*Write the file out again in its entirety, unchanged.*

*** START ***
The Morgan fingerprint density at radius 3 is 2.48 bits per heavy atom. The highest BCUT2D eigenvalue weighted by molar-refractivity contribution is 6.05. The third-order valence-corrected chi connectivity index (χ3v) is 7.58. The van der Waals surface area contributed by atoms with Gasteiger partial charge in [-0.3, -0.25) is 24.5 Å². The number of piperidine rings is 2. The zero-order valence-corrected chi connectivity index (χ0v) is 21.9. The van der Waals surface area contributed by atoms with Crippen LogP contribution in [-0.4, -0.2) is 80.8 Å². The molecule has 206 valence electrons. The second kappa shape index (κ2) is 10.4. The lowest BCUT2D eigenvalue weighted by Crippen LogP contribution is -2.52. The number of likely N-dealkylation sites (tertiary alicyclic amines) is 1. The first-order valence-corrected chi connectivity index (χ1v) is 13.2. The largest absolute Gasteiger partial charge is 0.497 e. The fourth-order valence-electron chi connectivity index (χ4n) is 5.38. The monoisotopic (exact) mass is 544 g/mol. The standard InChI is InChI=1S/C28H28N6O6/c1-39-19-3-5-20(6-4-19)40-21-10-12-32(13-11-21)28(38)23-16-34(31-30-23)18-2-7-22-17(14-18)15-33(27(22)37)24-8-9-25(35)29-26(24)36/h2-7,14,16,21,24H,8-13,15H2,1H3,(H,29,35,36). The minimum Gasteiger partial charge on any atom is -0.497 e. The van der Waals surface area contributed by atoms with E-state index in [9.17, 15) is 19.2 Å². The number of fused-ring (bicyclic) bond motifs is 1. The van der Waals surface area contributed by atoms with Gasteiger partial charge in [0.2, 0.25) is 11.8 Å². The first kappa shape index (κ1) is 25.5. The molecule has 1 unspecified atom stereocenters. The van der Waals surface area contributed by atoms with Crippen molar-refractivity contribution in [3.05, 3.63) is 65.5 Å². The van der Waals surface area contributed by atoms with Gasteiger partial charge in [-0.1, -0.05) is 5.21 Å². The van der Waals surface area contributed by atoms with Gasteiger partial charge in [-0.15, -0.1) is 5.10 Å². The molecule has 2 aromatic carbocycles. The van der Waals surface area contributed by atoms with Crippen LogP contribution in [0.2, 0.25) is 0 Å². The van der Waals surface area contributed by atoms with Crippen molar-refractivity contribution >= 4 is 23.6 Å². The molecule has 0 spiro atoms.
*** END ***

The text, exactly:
The Morgan fingerprint density at radius 3 is 2.48 bits per heavy atom. The highest BCUT2D eigenvalue weighted by molar-refractivity contribution is 6.05. The third-order valence-corrected chi connectivity index (χ3v) is 7.58. The van der Waals surface area contributed by atoms with Gasteiger partial charge in [-0.3, -0.25) is 24.5 Å². The number of piperidine rings is 2. The zero-order valence-corrected chi connectivity index (χ0v) is 21.9. The van der Waals surface area contributed by atoms with Crippen LogP contribution in [-0.4, -0.2) is 80.8 Å². The molecule has 206 valence electrons. The second kappa shape index (κ2) is 10.4. The lowest BCUT2D eigenvalue weighted by Crippen LogP contribution is -2.52. The number of likely N-dealkylation sites (tertiary alicyclic amines) is 1. The first-order valence-corrected chi connectivity index (χ1v) is 13.2. The largest absolute Gasteiger partial charge is 0.497 e. The fourth-order valence-electron chi connectivity index (χ4n) is 5.38. The monoisotopic (exact) mass is 544 g/mol. The standard InChI is InChI=1S/C28H28N6O6/c1-39-19-3-5-20(6-4-19)40-21-10-12-32(13-11-21)28(38)23-16-34(31-30-23)18-2-7-22-17(14-18)15-33(27(22)37)24-8-9-25(35)29-26(24)36/h2-7,14,16,21,24H,8-13,15H2,1H3,(H,29,35,36). The minimum Gasteiger partial charge on any atom is -0.497 e. The van der Waals surface area contributed by atoms with E-state index in [9.17, 15) is 19.2 Å². The number of fused-ring (bicyclic) bond motifs is 1. The van der Waals surface area contributed by atoms with Gasteiger partial charge in [0.2, 0.25) is 11.8 Å². The first kappa shape index (κ1) is 25.5. The molecule has 1 unspecified atom stereocenters. The van der Waals surface area contributed by atoms with Crippen molar-refractivity contribution in [3.05, 3.63) is 65.5 Å². The van der Waals surface area contributed by atoms with Gasteiger partial charge in [-0.1, -0.05) is 5.21 Å². The van der Waals surface area contributed by atoms with Gasteiger partial charge in [-0.15, -0.1) is 5.10 Å². The molecule has 2 aromatic carbocycles. The van der Waals surface area contributed by atoms with Crippen LogP contribution in [0.2, 0.25) is 0 Å². The van der Waals surface area contributed by atoms with Crippen molar-refractivity contribution >= 4 is 23.6 Å². The molecule has 0 spiro atoms.